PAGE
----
3 years ago · Tina · Comments Off on Is Your Loved One Getting Enough Quality Sleep? Here’s What You Need to Know.
The National Sleep Foundation celebrates sleep advocacy and education during the upcoming 2021 Sleep Awareness Week on March 14-20. It is crucial to understand sleep and the impact it has on overall health.
Sleepiness is often overlooked as an inevitable part of life, but our bodies and minds cannot function properly without quality sleep. As we age, sleep becomes increasingly essential for optimal health.
In the National Sleep Foundation’s annual Sleep in America Poll 2020, they found that, on average, Americans feel sleepy three times a week, with 62% trying to dismiss their sleepiness as normal. The poll found that 55% of sleepy Americans generally felt the culprit was poor sleep, as opposed to 44% of Americans feeling like they did not get enough sleep.
Let’s take a more in-depth look:
The Importance of Sleep: Is Age a Factor?
Sleep does not become less important as you age; in fact, it becomes more important. Cycles may change, but seniors still need 7-8 hours of quality sleep. Senior health is directly impacted by sleep quality. According to the National Institute on Aging, when seniors get the recommended amount of sleep each night, it can decrease irritability, increase memory function and lead to fewer falls or accidents.
If your quality sleep is lacking, you are not alone. We all want quality sleep, but how can we get it?
It is possible to feel rested and restored each day, even if you are an older adult. Here are some quick tips to jump-start your way to quality sleep:
Implement a sleep schedule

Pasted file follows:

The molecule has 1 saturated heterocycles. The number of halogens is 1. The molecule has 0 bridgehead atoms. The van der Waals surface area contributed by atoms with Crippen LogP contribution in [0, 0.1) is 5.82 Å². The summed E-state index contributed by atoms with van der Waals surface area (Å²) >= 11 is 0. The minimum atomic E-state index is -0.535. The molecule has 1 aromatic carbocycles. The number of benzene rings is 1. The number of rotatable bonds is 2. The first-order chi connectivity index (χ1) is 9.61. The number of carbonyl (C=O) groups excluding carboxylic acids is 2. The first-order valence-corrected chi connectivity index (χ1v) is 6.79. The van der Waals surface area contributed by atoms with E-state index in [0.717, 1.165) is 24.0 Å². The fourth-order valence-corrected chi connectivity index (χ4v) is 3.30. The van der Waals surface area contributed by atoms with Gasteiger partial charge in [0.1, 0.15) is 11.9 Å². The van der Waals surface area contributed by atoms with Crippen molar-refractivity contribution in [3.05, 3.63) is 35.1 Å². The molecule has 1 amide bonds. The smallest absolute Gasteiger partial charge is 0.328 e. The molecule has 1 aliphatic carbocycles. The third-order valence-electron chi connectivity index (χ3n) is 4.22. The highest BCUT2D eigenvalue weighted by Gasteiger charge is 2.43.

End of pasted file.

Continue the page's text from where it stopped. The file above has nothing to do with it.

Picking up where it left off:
Develop a night-time routine
Exercise at regular times each day
Use low light in the evening
Avoid large meals and caffeine before bed
Sometimes, even following these guidelines is not enough to get regular quality sleep. There might be something biological affecting your sleep habits: circadian rhythms.
Understanding Circadian Rhythms and How They Impact Sleep
A circadian rhythm is a natural process that controls many body functions such as sleep cycles and eating. The internal rhythm typically follows a day-night cycle, repeating every 24 hours.
When circadian rhythms are not synced with the day-night cycle, it can produce mental and physical health problems, including sleep disorders. If our circadian rhythms are out of sync, our sleep is too. The right signals are vital for falling asleep and staying asleep.
The biological process of circadian rhythms helps produce melatonin in the evening as it gets dark outside and slows the production in the morning as daylight appears. Melatonin helps with falling asleep, staying asleep and with the quality of your sleep. Without the natural ebb and flow of hormones and chemicals from circadian rhythms, you might find yourself up too late, tossing and turning, or waking early without going back to sleep.
Though circadian rhythms are a natural process, they can be influenced by environmental factors such as light and temperature. Persons with Alzheimer’s disease and other forms of dementia commonly experience the sundown syndrome, also known as “sundowning” ─ a sudden worsening of confusion, agitation, and aggression at the end of the day. Its daily pattern suggests that “sundowning” is believed to be governed by the body’s internal biological clock.
Circadian Lighting: Tribute Facilities Use A Science-Based Approach
When it comes to circadian rhythms, light plays a large role in triggering natural biological functions to prepare your body for sleep at night and to rise each morning. The Tribute community has been purposely designed to use a unique lighting system from Ketra Electronics, a leader in lighting technology, as part of their science-based approach to healthy living. The light system in Tribute produces natural lighting that rises and falls with natural daily rhythms. The lights help circadian rhythms stay in sync and lead to better sleep and healthier well-being and are believed to help reduce sundowning symptoms.
Learn more about Tribute’s amenities and science-based approach to senior living today.